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I imagine this might be as easy as browsing sample libraries but I also may want to really thicken up the sound as it needs to be real intimidating.

Any ideas about layering or processing I could use to drive this one home? Or if possible even an alternative way to achieve a tiger roar and growl.

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Do you snore, know someone who does or have access to sample libraries of snoring? If you pitch a snore down, it can sound very animalistic...so I've heard anyway :) They sound more like growls than roars, but could easily be used as layers in a roar.

I recorded mysel...I mean my good friend gave me some recordings just like that, 96 24, which I think work rather well. PM me if they'd be useful to you.

As for other tips, I saw a really good Youtube video where someone used a vocoder to articulate a monster sound.

Reformer by Krotos is free and comes with a free Black Leopard library, which shapes itself to whatever audio you feed it. I don't know quite how it works and apparently it uses AI, but it seems like something between a noise gate that triggers samples and envelope following to me from the demo videos I've seen.

Waves RBass is good for beefing up the bass in a sound to give more threat. Be careful not to over-use though. I have a few sound libraries where the monster sounds employ this technique and the massive amount of bass doesn't work with what sits above it.

Morph by Zynaptiq is great for this kind of stuff as is their other plugin Wormhole. There is Dehumanizer ii by Krotos as well, though that's quite expensive and their cut down version, I forget the exact name, Simple Monsters I think it is.

Other than that, you could layer the same sound with pitch-shifted copies of itself, though you have to get the intervals and number of copies just right to avoid an obvious harmonizer effect and to make sure it's thick enough.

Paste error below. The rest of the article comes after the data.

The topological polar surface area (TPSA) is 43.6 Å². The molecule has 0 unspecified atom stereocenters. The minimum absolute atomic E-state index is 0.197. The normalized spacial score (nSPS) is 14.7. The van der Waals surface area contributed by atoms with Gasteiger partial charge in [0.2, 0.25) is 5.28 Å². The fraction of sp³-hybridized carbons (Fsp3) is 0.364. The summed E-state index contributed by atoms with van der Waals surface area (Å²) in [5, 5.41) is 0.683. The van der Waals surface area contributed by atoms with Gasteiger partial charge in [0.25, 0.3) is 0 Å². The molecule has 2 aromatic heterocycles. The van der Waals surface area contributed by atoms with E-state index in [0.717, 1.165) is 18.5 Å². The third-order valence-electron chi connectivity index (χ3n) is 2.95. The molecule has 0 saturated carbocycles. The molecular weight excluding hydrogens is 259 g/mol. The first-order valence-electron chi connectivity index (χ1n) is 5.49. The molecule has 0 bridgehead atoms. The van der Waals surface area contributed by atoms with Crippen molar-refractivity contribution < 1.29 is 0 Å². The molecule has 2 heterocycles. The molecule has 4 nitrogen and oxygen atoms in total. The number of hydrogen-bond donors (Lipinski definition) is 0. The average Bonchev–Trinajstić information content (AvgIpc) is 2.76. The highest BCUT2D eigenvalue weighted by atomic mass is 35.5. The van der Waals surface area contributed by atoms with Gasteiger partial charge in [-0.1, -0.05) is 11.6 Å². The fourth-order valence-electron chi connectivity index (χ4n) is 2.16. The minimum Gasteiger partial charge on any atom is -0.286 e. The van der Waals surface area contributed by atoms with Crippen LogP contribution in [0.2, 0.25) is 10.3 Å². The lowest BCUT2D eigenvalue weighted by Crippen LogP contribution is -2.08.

Other than that, layer different sounds with aggressive filtering. I should say that I've never had personal experience of success with this technique, but I've read a lot, both on here and elsewhere, that it's how the monster-making pros do it. It's kind of like a witch's brew.

Take the bass of a waterfall or jet, the mids of the howl of a pitched down baby cry, the highs from the snif of a dog, the pant of a horse, process to taste, let simmer by the light of a full moon and your creation is born.

I read a tip on here that suggested that, in order to make these layers into a homoginous sound, one way is to apply the same pitch envelope to all layers.

Hope this helps.

  • Hey this post was extraordinarily informative, I already dealt with my tiger specific issue but the information here could help with a lot of other sound design. And I'm sure monsters will come up and this will be the first place I goto. Thanks for taking the time, you seem passionate, which is always inspiring. – Callum Lees Feb 27 '18 at 20:20
  • Definitely passionate and I'm glad to help. Glad you fixed your issue. – JustinMacleod84user1565590 Mar 1 '18 at 1:43

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